Making Sense of the Nonsensical

I know we’re all a bit preoccupied these days waiting ever patiently for the next shoe to drop in Special Counsel Robert Muller’s investigation into Russian interference in the 2016 presidential election. The last few days have been a real firestorm of news on that front with the first indictments being handed up in that case.

One could be forgiven for missing a small, but interesting, news item out of Iran that surfaced over the weekend. On Sunday, semi-official Fars News Agency reported that Iranian President Hassan Rouhani had rejected an overture by U.S. President Donald Trump for a meeting on the sidelines of the United Nations General Assembly this past September. The request reportedly came a day after Trump’s bombastic speech to the General Assembly in which he called the Iranian government “a corrupt dictatorship behind the false guise of a democracy…whose chief exports are violence, bloodshed, and chaos.” Iranian Foreign Ministry spokesman Bahram Ghassemi confirmed the Fars report in a press conference shortly thereafter.

Naturally, questions abound here. Why on earth, after months of very publicly demonizing Iran, would Donald Trump suddenly try to meet with his Iranian counterpart? Why would he choose to request such a meeting a day after giving one of his most inflammatory speeches on Iran to date? Why would he or members of his administration think that a high-level meeting between the two presidents would be politically feasible, especially considering that they had cut off all lower level communications forged during the negotiations over the nuclear deal? Not even during the good ol’ days of the Obama Administration, when there was extensive personal contact between high-level officials of the U.S. State Department and the Iranian Foreign Ministry, did either side think the political environment appropriate to attempt something so ambitious.

The White House has, predictably, denied that any such request was ever made, but given their shaky record with the truth, it’s hard to know whether or not to believe them. It’s not out of the realm of possibility that Trump and his team are naive enough to believe that they can do or say anything they like on the world stage — no matter how insulting to the Iranian leadership or people — without any repercussions. It’s also possible that Trump is arrogant enough to think that he could skillfully deploy his MASTER NEGOTIATING SKILLS (TM) to privately convince Rouhani that Iran should bend to the Trumpian will.

Still, even if we grant the Trump administration the benefit of the doubt and accept their claim that Iran is lying, then there has to be some kind of intent behind that lie. Rouhani and his administration officials are not as reckless with their words or deeds as Trump and his team. Foreign Minister Javad Zarif, for example, recently told an interviewer that it takes him well over an hour to craft a single tweet, during which time he gets feedback from a variety of other government officials before hitting the publish button. The idea that they would fabricate a meeting request over a month after the fact with no ulterior motive or discernable benefit strains credulity.

One rumor going around is that the “leak” of the details of the aborted meeting is a Rouhani-engineered gambit designed to bolster his domestic standing by making him look tough by standing up to Trump. There’s a degree of plausibility to this story. Rouhani’s alleged rejection of the U.S. President’s overtures to diplomacy, whether real or not, could score him a few cheap points with more conservative factions in Iran, further solidifying his power base and unifying the population behind his presidency.  Portraying Trump as the initiator of the request to meet is a particularly cunning detail since it puts the onus of disproving the allegation on the U.S. government, whose credibility among the Iranian population (and, for that matter, most of the American population) is notoriously lacking. It also has the added benefit of making the U.S. President seem both weak and hypocritical in the context of his hardline rhetoric on Iran.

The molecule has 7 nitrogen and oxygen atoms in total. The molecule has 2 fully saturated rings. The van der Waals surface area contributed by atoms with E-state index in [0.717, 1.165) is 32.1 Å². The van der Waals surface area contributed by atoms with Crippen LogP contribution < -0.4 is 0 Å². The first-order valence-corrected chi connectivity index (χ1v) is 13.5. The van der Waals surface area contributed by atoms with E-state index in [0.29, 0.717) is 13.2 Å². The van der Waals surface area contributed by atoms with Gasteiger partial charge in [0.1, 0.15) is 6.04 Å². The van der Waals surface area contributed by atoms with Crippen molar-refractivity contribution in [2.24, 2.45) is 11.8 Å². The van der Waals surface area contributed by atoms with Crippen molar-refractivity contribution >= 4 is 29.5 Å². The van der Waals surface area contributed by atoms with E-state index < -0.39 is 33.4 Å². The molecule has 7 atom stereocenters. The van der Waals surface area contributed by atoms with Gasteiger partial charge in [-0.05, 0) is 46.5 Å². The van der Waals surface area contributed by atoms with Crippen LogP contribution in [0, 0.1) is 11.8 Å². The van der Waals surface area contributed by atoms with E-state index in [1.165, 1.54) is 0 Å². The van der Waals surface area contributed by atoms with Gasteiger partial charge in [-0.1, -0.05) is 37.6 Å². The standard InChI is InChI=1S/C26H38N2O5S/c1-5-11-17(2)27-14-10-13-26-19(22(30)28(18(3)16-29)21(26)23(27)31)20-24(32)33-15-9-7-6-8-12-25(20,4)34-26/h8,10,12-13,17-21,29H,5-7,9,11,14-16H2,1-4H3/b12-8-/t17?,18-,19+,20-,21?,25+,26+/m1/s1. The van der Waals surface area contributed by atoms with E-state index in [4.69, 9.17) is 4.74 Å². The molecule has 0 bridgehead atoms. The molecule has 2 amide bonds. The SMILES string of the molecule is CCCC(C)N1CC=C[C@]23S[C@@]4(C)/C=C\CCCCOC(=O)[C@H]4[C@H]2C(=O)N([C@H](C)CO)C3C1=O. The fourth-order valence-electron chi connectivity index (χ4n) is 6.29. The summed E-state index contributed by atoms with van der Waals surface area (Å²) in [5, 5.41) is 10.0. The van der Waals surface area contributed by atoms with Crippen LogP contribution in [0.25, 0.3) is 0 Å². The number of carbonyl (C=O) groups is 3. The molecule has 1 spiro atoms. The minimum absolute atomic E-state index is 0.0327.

There’s one more interesting wrinkle to this story. A report by Robert Parry on actually made mention of this proposed meeting two weeks ago. “There was even the possibility of a Nixon-goes-to-China moment,” Parry wrote on October 15, “with tough-guy Trump meeting with Iranian President Hassan Rouhani and the two countries restoring diplomatic ties.” The revelation of the meeting proposal is a side note in an article primarily focused on Israeli Prime Minister Benjamin Netanyahu’s influence over Donald Trump, and Parry suggests that the decision to kill the proposal stemmed from a meeting between Trump and Netanyahu in New York on September 18.

Parry’s reporting is interesting, but it creates more questions than it answers. The timeline he suggests differs somewhat from the Iranian version, which claims that the offer to meet did not come until after Trump’s speech to the General Assembly on September 19. It also seems a bit far-fetched that Trump’s goal in holding this meeting might have been the first step on a path to the restoration of U.S.-Iran diplomatic ties, something that hasn’t formally existed since the storming of the American embassy in Tehran in 1979. Still, the fact that Parry had learned about the proposal and reported on it back in mid-October somewhat lessens the probability that this was a wholesale fabrication by the Iranian Foreign Ministry.

No matter who is telling the truth here, this story is unlikely to amount to anything more than an odd historical footnote. It barely warranted mention in most U.S. press, and it’s not like the U.S. and Iran are anywhere near a path to reconciliation following Trump’s decertification speech a few weeks ago. Looking forward, the big issue still to be settled is what action the U.S. will take, if any, against European companies seeking to do business/invest in Iran. That will be the determining factor in whether the nuclear deal survives and whether U.S.-Iran relations continue to deteriorate.